top of page
  • Writer's pictureKristin Cooper

Forest Health Grants

Program Intent

CAL FIRE’s Forest Health Program funds active restoration and reforestation activities aimed at providing for more resilient and sustained forests to ensure future existence of forests in California while also mitigating climate change, protecting communities from fire risk, strengthening rural economies and improving California’s water & air.

Through grants to regionally-based partners and collaboratives, CAL FIRE seeks to significantly increase fuels management, fire reintroduction, treatment of degraded areas, and conservation of forests.

Project Activities

Project activities funded by CAL FIRE's Forest Health Grant Program may include:

  • Forest fuels reduction

  • Prescribed fire

  • Pest management

  • Reforestation

  • Biomass utilization

  • Conservation easements and/or land acquisition through the Forest Legacy Program

  • Research through the Forest Research Program

Eligible applicants include:

  • Local, state, and federal agencies including federal land management agencies;

  • Universities;

  • Special districts;

  • Native American tribes;

  • Private forest landowners; and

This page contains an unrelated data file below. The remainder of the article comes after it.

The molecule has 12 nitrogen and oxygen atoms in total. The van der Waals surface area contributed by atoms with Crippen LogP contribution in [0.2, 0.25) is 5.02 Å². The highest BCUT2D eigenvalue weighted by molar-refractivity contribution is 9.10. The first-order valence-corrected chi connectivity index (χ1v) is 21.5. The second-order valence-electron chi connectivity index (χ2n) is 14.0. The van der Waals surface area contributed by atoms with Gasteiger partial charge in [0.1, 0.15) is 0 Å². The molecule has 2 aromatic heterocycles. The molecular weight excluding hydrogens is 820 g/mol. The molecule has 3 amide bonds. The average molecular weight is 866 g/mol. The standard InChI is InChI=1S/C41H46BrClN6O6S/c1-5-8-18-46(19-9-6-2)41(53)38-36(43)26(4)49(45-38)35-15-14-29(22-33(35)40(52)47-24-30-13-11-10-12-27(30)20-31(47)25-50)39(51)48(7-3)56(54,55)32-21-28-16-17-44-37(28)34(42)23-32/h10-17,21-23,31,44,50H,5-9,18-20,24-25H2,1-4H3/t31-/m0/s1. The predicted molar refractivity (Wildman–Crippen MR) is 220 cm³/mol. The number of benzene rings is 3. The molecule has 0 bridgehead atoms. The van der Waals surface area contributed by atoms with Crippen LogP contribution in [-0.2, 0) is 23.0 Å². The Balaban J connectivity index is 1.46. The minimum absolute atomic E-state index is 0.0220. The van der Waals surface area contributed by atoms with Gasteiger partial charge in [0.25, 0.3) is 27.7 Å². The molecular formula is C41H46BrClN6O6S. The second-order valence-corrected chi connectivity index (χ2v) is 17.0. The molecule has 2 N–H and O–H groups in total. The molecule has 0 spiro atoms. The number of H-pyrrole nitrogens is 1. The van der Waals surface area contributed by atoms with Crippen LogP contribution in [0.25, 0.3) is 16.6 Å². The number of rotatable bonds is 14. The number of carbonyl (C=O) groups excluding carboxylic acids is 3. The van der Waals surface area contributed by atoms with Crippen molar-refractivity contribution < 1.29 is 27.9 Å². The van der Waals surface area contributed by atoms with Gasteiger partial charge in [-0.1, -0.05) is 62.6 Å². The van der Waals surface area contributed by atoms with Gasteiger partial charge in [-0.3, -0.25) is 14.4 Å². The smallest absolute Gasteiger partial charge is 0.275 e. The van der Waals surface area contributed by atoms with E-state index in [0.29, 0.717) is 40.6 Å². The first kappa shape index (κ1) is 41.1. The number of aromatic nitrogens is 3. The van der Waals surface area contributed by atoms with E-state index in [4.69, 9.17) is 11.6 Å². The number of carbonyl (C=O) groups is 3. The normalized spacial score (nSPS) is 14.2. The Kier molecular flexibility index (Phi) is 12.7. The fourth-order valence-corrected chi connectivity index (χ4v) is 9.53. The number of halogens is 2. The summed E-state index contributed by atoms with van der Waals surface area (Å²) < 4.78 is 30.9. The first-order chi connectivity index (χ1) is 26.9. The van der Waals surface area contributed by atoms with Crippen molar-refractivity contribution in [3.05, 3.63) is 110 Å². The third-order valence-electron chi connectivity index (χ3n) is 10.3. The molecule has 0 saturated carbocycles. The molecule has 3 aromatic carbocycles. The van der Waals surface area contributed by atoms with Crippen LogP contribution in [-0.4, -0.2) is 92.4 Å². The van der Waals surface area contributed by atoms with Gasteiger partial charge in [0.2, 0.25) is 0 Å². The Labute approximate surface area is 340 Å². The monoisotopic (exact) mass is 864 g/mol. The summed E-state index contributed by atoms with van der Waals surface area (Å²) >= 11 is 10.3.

• Non-profit 501(c)(3) organizations (e.g., fire safe councils, land trusts.)

Forest Health projects must further the regulatory goals of the Global Warming Solutions Act of 2006.

Applicants will be required to include a quantitative estimate of the net GHG benefit in terms of metric tonnes of carbon dioxide equivalent (CO2e) per the Forest Health Quantification Methodology (QM) and Calculator Tool. Some activities, such as planning, research, or education, may not have a measurable GHG emissions benefit. In this case, applicants must provide a justifiable qualitative description of how the activity will ultimately result in emissions reductions, further quantitative assessment of GHG impacts, or improve management actions or policy.

Forest Health projects must focus on large, landscape-scale forestlands composed of one or more landowners, which may cover multiple jurisdictions. Large landscapes will usually include watersheds, firesheds, or larger logical management units. The total project area should aim to be no less than 800 acres in size; landscape units do not have to be contiguous.

Eligible Forest Health projects must be large capacity, landscape-scale, with multiple benefits. The minimum grant amount requested for management activity projects should be no less than $750,000, with a maximum allowable request of $5 million.

Projects awarded with funding from the 2020/2021 fiscal year must be able to complete grant-related work by March 31, 2025.

Preference is given to projects that have environmental compliance (CEQA, NEPA, etc.) completed before the project application is submitted. Applicants must agree to complete all needed environmental compliance work within one year of award and must demonstrate progress toward completing the work within six months of award.

15 views0 comments

Recent Posts

See All


bottom of page